Quality is one of those words. You know what it means at face value, and unless you enjoy torturing yourself about the definition of words (like me) that’s all that matters. You know it when you see it and you move on, going back to your Sudoku puzzle (or whatever).
In the University system, and I’d argue in Education more broadly, Quality is a slippery sucker. The more you try to pin it down, the more elusive it becomes. It is a slug. A wicked problem (Spoiler!). Yet understanding it absolutely matters due to how much perceptions of Quality impact government policy and funding. Funding arrangements then impact how key stakeholders in the sector (like academics – the ones that teach your children) do their jobs.
Understanding perceptions of Quality
Quality in higher-education means different things to different people. Those people include politicians, students/learners, administrators, teachers/academics, managers and the folk in IT.
From a learner’s perspective, a quality education might be any combination of thought provoking, relevant, engaging, enlightening, multi-modal, well-written, inspirational and accessible. From an IT person’s point of view, quality of education might mean that it is secure, interoperable, free of bugs, user-friendly and cost-effective. Academics/Teachers might view quality as academically rigorous, educationally sound, engaging, interactive, appropriately assessed, referenced and peer-reviewed. A board of directors might view quality in economic terms such as return on investment or the University Ranking.
So which of these perceptions or interpretations of Quality is the most influential? It’s the one that is responsible for cutting the cheques – the government. In Australian Higher Education Institutions, the debate around Quality is strongly connected to Neo-liberalism and capitalistic views. That is, tertiary education exists primarily to prepare students for jobs, and to support economic prosperity.
The Tertiary Education Quality and Standards Agency (TEQSA) monitors what Universities teach through 7 year audits that focus primarily on ensuring Universities provide students with a laundry list of qualities that generally revolve around work readiness (Graduate Attributes). And then they along with other government agencies, survey the students through standardised survey instruments to find out if their time with the institution has been ‘positive’. Whatever that means (Hint: It’s not really about what they are learn).
Student Experience as Quality
The emphasis the government and its various arms places on the student experience, and the student view more broadly means their perceptions matter a whole lot. Listening to students isn’t a terrible idea but it is debatable whether students are reliable assessors of their own educational experiences. Especially in the moment of receiving a fail or a result lower than expected. Did you enjoy this subject? Hell no. Was your teacher any good? Hell no, I didn’t learn anything.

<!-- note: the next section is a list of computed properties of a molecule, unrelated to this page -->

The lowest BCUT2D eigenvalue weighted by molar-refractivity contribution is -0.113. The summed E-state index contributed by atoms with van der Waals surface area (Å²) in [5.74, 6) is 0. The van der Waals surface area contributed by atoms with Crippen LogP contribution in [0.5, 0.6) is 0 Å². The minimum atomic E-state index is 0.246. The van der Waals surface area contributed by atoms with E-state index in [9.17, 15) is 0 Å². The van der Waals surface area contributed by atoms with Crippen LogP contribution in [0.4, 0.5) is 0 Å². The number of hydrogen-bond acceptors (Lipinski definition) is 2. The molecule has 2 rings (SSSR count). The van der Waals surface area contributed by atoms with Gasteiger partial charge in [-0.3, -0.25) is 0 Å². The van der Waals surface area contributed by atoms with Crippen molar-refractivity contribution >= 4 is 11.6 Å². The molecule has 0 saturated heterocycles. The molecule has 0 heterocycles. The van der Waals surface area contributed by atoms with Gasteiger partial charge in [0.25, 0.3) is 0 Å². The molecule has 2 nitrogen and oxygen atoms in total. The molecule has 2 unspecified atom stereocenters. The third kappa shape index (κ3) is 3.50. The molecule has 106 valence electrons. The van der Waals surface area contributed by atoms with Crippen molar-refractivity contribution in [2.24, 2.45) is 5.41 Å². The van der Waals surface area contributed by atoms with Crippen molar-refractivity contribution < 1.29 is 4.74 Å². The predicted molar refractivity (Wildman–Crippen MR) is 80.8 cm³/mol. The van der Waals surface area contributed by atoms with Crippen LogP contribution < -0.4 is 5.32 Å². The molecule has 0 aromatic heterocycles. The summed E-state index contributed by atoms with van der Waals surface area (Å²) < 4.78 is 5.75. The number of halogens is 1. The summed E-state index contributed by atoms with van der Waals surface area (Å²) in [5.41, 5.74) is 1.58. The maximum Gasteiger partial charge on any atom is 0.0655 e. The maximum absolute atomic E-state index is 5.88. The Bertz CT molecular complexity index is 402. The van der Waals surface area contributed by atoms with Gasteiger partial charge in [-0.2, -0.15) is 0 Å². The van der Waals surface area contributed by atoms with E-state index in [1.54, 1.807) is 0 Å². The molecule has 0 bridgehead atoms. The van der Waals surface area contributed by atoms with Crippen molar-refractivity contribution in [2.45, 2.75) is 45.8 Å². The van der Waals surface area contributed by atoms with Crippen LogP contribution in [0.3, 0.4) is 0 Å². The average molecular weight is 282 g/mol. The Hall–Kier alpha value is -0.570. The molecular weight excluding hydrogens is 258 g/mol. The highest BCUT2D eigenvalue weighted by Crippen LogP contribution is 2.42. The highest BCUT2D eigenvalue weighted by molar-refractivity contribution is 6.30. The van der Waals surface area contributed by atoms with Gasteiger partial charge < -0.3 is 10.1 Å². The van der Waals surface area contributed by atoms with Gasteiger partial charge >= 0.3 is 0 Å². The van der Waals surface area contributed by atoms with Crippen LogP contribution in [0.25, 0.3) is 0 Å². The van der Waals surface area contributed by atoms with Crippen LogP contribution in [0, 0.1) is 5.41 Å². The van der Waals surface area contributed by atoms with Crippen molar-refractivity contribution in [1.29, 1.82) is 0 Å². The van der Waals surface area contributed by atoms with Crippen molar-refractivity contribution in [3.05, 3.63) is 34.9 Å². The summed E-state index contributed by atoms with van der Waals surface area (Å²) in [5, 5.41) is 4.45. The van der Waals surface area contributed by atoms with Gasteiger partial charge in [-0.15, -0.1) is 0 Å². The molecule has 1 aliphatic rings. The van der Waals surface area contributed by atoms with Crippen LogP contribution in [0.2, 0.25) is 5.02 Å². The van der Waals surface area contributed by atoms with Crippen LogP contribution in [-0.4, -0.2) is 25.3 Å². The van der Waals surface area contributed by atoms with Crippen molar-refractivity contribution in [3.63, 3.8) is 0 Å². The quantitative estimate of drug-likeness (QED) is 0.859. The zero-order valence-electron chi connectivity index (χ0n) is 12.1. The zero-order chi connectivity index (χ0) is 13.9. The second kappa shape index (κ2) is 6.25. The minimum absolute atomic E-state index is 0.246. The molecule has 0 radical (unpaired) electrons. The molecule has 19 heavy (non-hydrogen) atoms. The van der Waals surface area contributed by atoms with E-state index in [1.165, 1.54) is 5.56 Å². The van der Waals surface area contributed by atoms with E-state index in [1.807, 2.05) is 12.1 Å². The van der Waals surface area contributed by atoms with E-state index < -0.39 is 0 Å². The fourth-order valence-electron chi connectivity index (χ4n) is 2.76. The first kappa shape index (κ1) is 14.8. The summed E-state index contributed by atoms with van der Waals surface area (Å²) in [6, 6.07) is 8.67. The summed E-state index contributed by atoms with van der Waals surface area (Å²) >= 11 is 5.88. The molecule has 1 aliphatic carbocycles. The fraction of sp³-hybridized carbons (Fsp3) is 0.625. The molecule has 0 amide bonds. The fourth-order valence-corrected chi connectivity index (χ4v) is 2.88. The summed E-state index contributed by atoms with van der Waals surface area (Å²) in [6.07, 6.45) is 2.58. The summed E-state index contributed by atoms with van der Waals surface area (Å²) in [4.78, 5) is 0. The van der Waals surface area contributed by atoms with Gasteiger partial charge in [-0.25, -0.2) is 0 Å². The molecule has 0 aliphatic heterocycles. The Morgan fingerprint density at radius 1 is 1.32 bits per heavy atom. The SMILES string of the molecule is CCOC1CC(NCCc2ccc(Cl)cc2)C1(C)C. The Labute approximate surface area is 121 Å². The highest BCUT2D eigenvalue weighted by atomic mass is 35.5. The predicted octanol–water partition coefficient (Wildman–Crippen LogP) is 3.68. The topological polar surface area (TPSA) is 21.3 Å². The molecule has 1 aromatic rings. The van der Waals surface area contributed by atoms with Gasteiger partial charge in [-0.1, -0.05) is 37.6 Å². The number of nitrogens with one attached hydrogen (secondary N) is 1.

That aside, if we do view the ‘Student Experience’ as a valid means of determining a Quality Education, I think that literally everything the staff of a University does (or doesn’t do) has an impact. A student experience is well beyond what happens inside of the classroom. The choice and implementation of systems (like an LMS), enrolment and admission procedures, the website and ease of access, the help and guidance provided by the technical support staff matter. The contact points for the institution like student services staff, the certificates and congratulatory emails administrators send, the speed at which a staff member responds to a question and how the alumni officer interacts with the student 6 months after they complete their studies matter. Even non-human factors like the campus and how nice the trees are matter.
Doing our part
Many of these aspects are outside the realm of what the little people have control over. They are dictated by macro-factors such as government policy, funding and the resultant strategies put into place by leaders.
If you are concerned with producing something of quality, think small and start by defining what high-quality means to you and your particular audience(s). Talk to your colleagues and understand what some of the shared problems are in your institution. Set some goals for your own area of influence. Then put a plan in place and work collaboratively with the people around you to meet them.
Your future self will thank your current self for the clearer path towards a quality program.
(Further reading: In The Conversation, Patience Wukambo on quality in higher education and the need for greater emphasis on the social and human development side of education rather just employability)